I can’t say I liked this book and I did have a hard time reading it, almost having to force myself to get back to it every time I put it down. To be honest, I’m not sure I would have forced myself if this wasn’t a book club read. Continuously feeling as if I was missing vital plot points made me feel a bit inadequate, a feeling I don’t enjoy and which may explain why this book was such hard work for me.
On the other hand, a book that leaves me with this much to wonder about can’t be all bad, may in fact even be good. Maybe it is just a case of this not being a book for me in which case I shouldn’t judge it too harshly.

Wednesday, April 18, 2012


Date: 18/04/2012
Grade: 5
Details: no. 4 Harry Potter
            Audio Book / 18CD’s / 20 hours, 55 mins / Narrated by Stephen Fry

After his usual miserable summer with the Dursleys Harry is delighted when he’s invited to spend the final days before going back to school with the Weasleys. While time spent with Ron and his family is always a treat, this year it is even more special since the family have tickets to the final of the quidditch world cup between Ireland and Bulgaria.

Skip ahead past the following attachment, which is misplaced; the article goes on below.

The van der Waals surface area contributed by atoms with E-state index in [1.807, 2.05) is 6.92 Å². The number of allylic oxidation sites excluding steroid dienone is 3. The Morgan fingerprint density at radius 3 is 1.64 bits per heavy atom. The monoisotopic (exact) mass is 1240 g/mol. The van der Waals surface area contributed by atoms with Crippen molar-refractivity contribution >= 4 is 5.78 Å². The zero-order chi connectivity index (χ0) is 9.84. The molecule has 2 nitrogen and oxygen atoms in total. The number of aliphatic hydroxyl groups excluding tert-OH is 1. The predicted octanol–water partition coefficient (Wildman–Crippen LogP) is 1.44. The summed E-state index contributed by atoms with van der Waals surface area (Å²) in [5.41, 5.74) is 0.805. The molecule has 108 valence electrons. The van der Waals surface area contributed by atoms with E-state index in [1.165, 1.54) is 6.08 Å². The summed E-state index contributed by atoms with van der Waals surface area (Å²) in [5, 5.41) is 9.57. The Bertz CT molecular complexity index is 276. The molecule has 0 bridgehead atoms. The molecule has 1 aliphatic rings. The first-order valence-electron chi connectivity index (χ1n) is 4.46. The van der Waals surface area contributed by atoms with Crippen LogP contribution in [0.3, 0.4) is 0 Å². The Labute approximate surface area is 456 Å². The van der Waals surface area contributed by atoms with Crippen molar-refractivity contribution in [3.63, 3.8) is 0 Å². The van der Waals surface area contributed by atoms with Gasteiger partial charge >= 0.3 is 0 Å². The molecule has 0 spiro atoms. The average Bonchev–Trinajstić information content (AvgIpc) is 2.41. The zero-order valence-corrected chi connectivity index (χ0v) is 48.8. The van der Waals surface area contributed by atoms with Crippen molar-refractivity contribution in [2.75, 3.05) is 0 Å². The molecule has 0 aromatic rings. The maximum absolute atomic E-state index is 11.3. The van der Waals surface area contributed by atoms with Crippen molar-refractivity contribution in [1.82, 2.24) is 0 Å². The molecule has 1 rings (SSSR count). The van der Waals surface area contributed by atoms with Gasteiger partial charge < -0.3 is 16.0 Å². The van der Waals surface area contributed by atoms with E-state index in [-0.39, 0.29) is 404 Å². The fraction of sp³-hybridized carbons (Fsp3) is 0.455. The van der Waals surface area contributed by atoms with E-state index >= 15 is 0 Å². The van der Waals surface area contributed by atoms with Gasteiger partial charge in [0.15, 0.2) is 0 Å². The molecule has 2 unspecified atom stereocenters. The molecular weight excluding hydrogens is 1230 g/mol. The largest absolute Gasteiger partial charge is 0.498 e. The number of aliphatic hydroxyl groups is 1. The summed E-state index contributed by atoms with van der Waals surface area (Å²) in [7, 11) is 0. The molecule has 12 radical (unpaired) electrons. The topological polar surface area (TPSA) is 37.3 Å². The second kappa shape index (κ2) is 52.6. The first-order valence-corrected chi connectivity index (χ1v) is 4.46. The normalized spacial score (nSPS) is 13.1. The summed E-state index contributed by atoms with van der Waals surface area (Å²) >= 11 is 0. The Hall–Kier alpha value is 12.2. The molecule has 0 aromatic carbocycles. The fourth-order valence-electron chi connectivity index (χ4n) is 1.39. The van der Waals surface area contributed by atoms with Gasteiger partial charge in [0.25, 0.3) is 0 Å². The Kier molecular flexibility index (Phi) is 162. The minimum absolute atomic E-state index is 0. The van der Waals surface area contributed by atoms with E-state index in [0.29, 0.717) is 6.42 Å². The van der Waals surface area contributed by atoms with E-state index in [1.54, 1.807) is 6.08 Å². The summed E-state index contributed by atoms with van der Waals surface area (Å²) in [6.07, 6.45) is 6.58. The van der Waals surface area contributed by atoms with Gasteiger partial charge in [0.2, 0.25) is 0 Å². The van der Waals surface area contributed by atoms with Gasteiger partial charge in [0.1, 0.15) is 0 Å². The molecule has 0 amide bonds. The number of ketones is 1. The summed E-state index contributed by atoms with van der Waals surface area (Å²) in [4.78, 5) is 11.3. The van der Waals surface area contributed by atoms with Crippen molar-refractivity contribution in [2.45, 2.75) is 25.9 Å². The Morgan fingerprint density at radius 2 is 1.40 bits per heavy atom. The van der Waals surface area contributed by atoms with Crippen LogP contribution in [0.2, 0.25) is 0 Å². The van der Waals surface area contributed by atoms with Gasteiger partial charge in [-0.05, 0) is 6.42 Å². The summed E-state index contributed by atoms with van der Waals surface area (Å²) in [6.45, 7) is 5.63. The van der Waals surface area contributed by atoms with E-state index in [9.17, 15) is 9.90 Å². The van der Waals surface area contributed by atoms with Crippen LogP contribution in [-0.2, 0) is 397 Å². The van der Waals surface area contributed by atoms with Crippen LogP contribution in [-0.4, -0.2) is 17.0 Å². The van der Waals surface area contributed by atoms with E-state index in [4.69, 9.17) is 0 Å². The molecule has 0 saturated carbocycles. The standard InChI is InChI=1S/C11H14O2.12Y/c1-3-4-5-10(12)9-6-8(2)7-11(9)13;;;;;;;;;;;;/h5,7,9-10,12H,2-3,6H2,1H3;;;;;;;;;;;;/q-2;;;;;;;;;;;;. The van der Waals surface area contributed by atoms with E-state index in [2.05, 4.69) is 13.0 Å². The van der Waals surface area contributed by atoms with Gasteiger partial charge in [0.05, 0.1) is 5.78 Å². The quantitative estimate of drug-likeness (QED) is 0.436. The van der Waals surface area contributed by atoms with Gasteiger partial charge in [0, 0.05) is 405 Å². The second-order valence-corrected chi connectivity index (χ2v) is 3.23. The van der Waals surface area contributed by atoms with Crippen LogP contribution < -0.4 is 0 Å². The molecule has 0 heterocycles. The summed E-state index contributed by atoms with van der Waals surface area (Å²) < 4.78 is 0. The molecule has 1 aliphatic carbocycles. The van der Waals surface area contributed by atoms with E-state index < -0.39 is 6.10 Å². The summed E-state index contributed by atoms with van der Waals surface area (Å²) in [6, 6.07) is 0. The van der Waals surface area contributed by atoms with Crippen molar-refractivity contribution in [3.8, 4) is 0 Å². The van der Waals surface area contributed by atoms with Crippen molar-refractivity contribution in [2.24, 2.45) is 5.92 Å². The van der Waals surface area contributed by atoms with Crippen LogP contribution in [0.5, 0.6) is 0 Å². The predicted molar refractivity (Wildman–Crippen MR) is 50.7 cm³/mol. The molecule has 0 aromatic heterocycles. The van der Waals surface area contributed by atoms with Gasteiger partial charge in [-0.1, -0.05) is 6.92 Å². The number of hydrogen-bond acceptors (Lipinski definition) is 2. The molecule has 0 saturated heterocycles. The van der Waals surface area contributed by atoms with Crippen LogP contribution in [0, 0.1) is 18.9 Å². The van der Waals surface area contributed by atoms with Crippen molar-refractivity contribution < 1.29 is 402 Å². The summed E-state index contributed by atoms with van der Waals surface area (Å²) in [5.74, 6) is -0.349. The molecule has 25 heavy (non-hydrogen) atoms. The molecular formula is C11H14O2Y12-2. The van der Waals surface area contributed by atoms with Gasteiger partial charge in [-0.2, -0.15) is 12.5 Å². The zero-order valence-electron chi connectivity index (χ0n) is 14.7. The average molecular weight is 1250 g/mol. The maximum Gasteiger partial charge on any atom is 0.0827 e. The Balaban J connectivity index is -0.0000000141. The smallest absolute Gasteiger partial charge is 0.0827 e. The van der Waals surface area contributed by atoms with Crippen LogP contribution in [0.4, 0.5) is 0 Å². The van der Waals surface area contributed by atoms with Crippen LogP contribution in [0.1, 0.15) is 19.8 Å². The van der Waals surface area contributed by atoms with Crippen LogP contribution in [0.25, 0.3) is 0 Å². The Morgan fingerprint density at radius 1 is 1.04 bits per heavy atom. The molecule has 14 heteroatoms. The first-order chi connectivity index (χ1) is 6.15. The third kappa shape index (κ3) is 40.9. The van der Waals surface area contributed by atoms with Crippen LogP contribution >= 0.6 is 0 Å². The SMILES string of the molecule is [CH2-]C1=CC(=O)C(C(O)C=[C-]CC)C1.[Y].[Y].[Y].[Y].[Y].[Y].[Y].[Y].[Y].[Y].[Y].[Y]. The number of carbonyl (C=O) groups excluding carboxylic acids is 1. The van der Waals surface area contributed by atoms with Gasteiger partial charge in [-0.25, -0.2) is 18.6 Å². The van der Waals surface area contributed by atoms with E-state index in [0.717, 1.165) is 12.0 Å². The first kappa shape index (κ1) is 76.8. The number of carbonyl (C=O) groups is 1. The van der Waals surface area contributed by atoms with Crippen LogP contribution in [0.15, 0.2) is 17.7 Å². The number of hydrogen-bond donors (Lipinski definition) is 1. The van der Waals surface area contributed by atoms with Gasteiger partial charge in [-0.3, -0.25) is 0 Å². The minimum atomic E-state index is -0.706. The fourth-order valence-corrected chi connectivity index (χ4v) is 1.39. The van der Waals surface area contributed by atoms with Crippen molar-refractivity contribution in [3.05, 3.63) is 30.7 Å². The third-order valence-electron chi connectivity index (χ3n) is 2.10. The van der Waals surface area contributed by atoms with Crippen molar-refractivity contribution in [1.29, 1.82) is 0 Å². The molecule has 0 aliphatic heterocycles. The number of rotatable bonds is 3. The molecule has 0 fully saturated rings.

The match itself is a spectacle to make Harry marvel, especially the stunts the Bulgarian Seeker, Krum, manages to pull off. The night after the match turns into a nightmare though, when someone puts the Dark Mark, Voldemort’s sign, up in the sky leading to panic among the assembled wizards.
After the excitement, fear and confusion resulting from this attack Harry, Ron and Hermione are glad to get back to Hogwarts and normality. They soon discover however, that this year it won't quite be business as usual in their school. After a gap of several years it has been decided that a Triwizard tournament will take place. A tournament which is a contest between students from three different schools for wizards; Hogwarts, Beauxbatons in France and Durmstrang in Bulgaria.
Because the tournament is only open to students in their final years it shouldn’t affect Harry and his friends too much, until that is, to everybody’s surprise, Harry’s name is the fourth one to emerge from the Goblet of Fire. Since Harry didn’t enter himself for the competition and nobody owns up to having put his name forward, it is a mystery how he ended up a contestant, but now that he has been named he has no choice but to compete.